Full-text · Article · Nov 2010 · Animal Conservation
[Show abstract][Hide abstract] ABSTRACT: The Australian dugong (Dugong dugon) and Florida manatee (Trichechus manatus latirostris) are threatened species of aquatic mammals in the order Sirenia. Sirenian conservation and management actions would benefit from a more complete understanding of genetic diversity and population structure. Generally, species-specific microsatellite markers are employed in conservation genetic studies; however, robust markers can be difficult and costly to isolate. To increase the number of available markers, dugong and manatee microsatellite primers were evaluated for cross-species amplification. Furthermore, one manatee and four dugong novel primers are reported. After polymerase chain reaction optimization, 23 (92%) manatee primers successfully amplified dugong DNA, of which 11 (48%) were polymorphic. Of the 32 dugong primers tested, 27 (84%) yielded product in the manatee, of which 17 (63%) were polymorphic. Dugong and manatee primers were compared and the most informative markers were selected to create robust and informative marker-panels for each species. These cross-species microsatellite marker-panels can be employed to assess other sirenian populations and can provide beneficial information for the protection and management of these unique mammals.
Full-text · Article · Mar 2010 · Molecular Ecology Resources
[Show abstract][Hide abstract] ABSTRACT: Analyses of the mitochondrial cytochrome b gene (1140 bp) showed that Dremomys lokriah, D. pernyi, D. pyrrhomerus, D. rufigenis and D. gularis all are separate species. Dremomys pyrrhomerus showed 8.5% sequence variation from D. rufigenis, and the level of estimated sequence divergence observed among D. gularis, D. lokriah and D. pernyi was > 11%. With Tamiops and Callosciurus as the outgroup taxa, in both maximum likelihood and Bayesian analyses, the five Dremomys species formed one strongly supported monophyletic group and D. pyrrhomerus is closely related to D. rufigenis. The derived divergence times and fossil record suggested that the present geographical distributions of Dremomys owe much to the uplifting of the Himalayas and the successive glacial and interglacial in the Pliocene–Pleistocene.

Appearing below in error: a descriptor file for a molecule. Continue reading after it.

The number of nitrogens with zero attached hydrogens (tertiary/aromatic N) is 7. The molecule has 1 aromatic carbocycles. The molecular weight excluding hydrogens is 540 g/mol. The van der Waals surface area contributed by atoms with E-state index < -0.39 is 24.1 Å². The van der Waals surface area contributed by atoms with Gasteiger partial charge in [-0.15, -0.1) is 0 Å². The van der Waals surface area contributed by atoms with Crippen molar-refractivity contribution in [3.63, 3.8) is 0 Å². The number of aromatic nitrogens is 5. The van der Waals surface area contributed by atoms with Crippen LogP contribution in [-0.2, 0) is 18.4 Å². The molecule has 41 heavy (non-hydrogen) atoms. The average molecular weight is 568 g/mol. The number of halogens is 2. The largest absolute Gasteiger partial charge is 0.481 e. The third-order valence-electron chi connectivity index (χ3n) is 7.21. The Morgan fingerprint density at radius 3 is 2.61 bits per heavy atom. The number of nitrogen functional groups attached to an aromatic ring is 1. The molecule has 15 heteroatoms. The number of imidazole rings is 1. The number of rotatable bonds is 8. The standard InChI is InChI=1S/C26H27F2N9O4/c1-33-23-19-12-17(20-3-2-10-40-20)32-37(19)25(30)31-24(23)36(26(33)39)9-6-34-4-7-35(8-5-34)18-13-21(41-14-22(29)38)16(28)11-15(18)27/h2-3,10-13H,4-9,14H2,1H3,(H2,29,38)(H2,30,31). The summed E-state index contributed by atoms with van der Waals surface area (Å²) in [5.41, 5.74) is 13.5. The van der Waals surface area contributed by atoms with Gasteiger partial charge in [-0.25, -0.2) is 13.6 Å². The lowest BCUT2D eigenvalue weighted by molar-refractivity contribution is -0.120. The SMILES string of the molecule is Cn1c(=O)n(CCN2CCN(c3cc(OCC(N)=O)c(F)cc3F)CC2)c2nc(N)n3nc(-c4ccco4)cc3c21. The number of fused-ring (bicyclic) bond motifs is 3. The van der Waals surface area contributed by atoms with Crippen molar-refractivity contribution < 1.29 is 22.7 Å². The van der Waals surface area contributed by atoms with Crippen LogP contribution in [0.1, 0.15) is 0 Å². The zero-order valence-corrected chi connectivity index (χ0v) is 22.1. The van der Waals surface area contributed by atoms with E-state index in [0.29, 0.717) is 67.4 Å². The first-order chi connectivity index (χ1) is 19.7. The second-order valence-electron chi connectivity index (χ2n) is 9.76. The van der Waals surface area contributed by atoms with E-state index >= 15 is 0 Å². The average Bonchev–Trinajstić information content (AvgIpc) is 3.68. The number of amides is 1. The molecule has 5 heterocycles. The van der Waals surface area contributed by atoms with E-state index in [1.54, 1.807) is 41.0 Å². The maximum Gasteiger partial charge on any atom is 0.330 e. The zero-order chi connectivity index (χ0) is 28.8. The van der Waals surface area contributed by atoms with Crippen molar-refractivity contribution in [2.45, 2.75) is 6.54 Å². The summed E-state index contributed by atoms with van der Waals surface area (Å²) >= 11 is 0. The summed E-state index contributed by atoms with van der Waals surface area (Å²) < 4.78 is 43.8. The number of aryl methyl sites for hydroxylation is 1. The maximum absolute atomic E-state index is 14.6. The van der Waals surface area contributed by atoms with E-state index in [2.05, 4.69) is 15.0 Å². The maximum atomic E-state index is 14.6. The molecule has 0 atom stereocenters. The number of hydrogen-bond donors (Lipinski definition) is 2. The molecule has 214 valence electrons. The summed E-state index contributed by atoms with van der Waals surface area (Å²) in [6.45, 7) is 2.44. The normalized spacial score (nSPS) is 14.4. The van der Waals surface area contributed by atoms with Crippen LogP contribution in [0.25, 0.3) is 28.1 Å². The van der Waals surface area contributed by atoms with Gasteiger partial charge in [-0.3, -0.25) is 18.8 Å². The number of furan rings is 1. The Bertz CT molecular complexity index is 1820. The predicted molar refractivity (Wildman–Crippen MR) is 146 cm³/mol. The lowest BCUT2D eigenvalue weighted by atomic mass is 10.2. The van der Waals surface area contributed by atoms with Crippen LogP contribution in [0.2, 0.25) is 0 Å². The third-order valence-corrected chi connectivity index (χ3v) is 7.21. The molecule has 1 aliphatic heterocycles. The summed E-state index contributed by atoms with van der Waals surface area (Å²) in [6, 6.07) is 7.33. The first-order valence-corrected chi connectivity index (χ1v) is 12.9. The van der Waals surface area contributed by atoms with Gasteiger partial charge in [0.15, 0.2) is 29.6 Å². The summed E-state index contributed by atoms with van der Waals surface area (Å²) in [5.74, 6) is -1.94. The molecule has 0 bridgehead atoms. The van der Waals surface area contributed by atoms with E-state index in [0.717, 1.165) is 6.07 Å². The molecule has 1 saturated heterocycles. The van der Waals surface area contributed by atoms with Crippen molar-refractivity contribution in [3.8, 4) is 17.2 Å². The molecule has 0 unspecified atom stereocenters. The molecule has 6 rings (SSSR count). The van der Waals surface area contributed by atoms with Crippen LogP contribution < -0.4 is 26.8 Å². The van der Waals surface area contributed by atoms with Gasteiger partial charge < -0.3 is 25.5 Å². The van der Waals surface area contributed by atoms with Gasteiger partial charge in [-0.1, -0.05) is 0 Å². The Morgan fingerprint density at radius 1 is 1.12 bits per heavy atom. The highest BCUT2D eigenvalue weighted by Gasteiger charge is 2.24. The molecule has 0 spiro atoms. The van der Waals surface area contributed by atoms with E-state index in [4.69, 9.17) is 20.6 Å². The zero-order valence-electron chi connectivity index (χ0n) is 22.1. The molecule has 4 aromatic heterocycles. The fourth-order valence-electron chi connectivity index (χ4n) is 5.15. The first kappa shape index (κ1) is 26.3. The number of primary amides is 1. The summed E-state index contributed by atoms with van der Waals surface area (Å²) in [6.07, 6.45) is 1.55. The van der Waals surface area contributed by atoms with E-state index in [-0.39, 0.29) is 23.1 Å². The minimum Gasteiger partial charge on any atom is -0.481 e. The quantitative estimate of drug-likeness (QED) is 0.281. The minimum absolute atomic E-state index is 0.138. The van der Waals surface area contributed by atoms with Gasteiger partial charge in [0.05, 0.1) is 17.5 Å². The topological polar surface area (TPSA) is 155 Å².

Full-text · Article · Jun 2008 · Zoologica Scripta
[Show abstract][Hide abstract] ABSTRACT: We have investigated the cytotoxic and antitumour activity of an octadecenoic acid extract, mainly containing oleic and linoleic acids, from Euphorbia kansui on human gastric (SGC-7901), hepatocellular carcinoma (BEL-7402), and leukaemia (HL-60) tumour cell strains. Significant and dose-dependent antiproliferation effects were observed on tumour cells from the dose of 3.2 microg mL(-1), which were comparable with or better than those of the common antitumour agent 5-fluorouracil. Results from the clone formation assay and flow cytometry indicated that the mixture of octadecenoic acids resulted in a dose-dependent reduction in the number of tumour cells and significantly inhibited cell proliferation, with induced apoptosis and G(0)/G(1) phase cell cycle arrest. Also, the octadecenoic acids could not only cause cell apoptosis/necrosis but also functionally and structurally damage the tumour cell membrane and cell ultra-structures. These observations encourage further clinical evaluation of the inhibitory effects of octadecenoic acids on various forms of cancer.